The second important distinction is that the commission's threats of prosecution were addressed to distributors of printed matter rather than to the publishers, which were beyond the reach of state process. Distributors frequently carry large numbers of publications and the effect on their profits of dropping a small number is usually small. They are therefore unlikely to risk prosecution to test the legality of particular publications.6 Hence, by focusing on distributors, the commission in Bantam Books was able to secure its objectives without the safeguards of the criminal process by intimidation of those whose interest in resisting was minimal. This left the publisher without legal recourse.
Neither of these objections is present here. Since the prosecutor's warning was made in private, the public was not informed that a public official deemed plaintiff's film objectionable. Hence, plaintiff's sale of tickets could not have been affected had it continued to show the film. Moreover, the warning does not work indirectly on plaintiff to suppress the film while avoiding a judicial test of its obscenity. Plaintiff's rights do not depend on the willingness of third parties to risk prosecution. It can do so on its own account.7
The record in this case shows no more than a good faith attempt by the police and prosecutor to enforce state law, the validity of which has not been called into question. The essence of plaintiff's complaint seems to be that this was done in an informal manner. In our view this is not actionable, at least absent bad faith. See Bantam Books, supra, at 71-72, 83 S.Ct. 631; cf. O'Toole v. Scafati, 386 F.2d 168, 169, 170 (1st Cir. 1967).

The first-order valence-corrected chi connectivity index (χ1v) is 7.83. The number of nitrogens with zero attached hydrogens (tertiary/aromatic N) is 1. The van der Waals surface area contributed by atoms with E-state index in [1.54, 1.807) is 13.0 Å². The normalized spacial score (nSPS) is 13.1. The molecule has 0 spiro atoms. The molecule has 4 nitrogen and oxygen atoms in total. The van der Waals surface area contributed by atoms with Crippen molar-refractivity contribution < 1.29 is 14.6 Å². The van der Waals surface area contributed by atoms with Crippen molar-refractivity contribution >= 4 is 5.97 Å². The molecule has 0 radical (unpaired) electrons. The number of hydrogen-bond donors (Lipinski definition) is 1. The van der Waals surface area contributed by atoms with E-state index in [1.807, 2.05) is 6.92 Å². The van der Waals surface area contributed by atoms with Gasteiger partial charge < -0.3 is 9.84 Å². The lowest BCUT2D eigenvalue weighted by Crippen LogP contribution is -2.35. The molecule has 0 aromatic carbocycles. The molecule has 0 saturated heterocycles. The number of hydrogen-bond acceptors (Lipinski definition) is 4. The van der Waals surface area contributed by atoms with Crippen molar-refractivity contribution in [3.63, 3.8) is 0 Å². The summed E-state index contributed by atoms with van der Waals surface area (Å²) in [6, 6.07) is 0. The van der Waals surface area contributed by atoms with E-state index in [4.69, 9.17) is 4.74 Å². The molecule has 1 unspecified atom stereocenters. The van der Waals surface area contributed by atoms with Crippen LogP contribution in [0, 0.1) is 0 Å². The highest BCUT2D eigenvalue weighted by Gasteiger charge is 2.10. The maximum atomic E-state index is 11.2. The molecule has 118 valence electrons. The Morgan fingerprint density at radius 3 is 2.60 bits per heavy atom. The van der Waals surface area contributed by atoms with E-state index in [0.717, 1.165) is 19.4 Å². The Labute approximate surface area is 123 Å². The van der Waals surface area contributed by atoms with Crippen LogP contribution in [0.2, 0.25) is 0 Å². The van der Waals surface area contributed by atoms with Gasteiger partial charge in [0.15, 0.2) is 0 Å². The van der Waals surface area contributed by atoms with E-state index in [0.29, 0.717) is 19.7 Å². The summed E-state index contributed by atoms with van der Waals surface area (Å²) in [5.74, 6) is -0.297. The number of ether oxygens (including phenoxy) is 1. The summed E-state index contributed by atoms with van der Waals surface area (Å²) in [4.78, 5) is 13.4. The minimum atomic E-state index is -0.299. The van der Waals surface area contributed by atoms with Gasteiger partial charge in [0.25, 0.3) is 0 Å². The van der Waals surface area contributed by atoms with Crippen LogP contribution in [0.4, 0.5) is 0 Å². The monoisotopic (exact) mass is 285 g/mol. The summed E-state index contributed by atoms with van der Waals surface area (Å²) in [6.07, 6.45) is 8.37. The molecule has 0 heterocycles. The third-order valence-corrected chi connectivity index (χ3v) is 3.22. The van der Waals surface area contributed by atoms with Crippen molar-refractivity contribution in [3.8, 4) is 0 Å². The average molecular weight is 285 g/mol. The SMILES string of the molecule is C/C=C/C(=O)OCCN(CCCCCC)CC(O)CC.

Plaintiff complied with the order, allegedly to avoid prosecution
Mass.Gen.Laws Ann. ch. 272, 28A (1959)
State Cinema of Pittsfield, Inc. v. Ryan, 303 F.Supp. 579 (D.Mass.1969)
More strictly, perhaps, plaintiff asserts legal bad faith with respect to the procedure itself, but does not claim subjective bad faith, viz., that the defendants do not believe the picture is obscene, or have misrepresented their intent to prosecute
It is also important to note that the commission did not limit itself to materials which would be obscene under thenprevailing legal definitions. Bantam Books, supra, at 64, 83 S.Ct. 631. Plaintiff here concedes that 'Vixen' is at least arguably obscene. Therefore, there is no suggestion that the defendants seek to suppress materials which are clearly protected
See American Mercury, Inc. v. Chase, 13 F.2d 224, 225 (D.Mass.1926)
This distinction also applies to the other cases relied upon by plaintiff. HMH Pub. Co. v. Garrett, 151 F.Supp. 903 (N.D.Ind.1957); New Am. Library of World Literature, Inc. v. Allen, 114 F.Supp. 823 (N.D.Ohio 1953); American Mercury, supra n. 5; Bantam Books, Inc. v. Melko, 25 N.J.Super. 292, 96 A.2d 47 (Ch.1953), mod., 14 N.J. 524, 103 A.2d 256 (1954)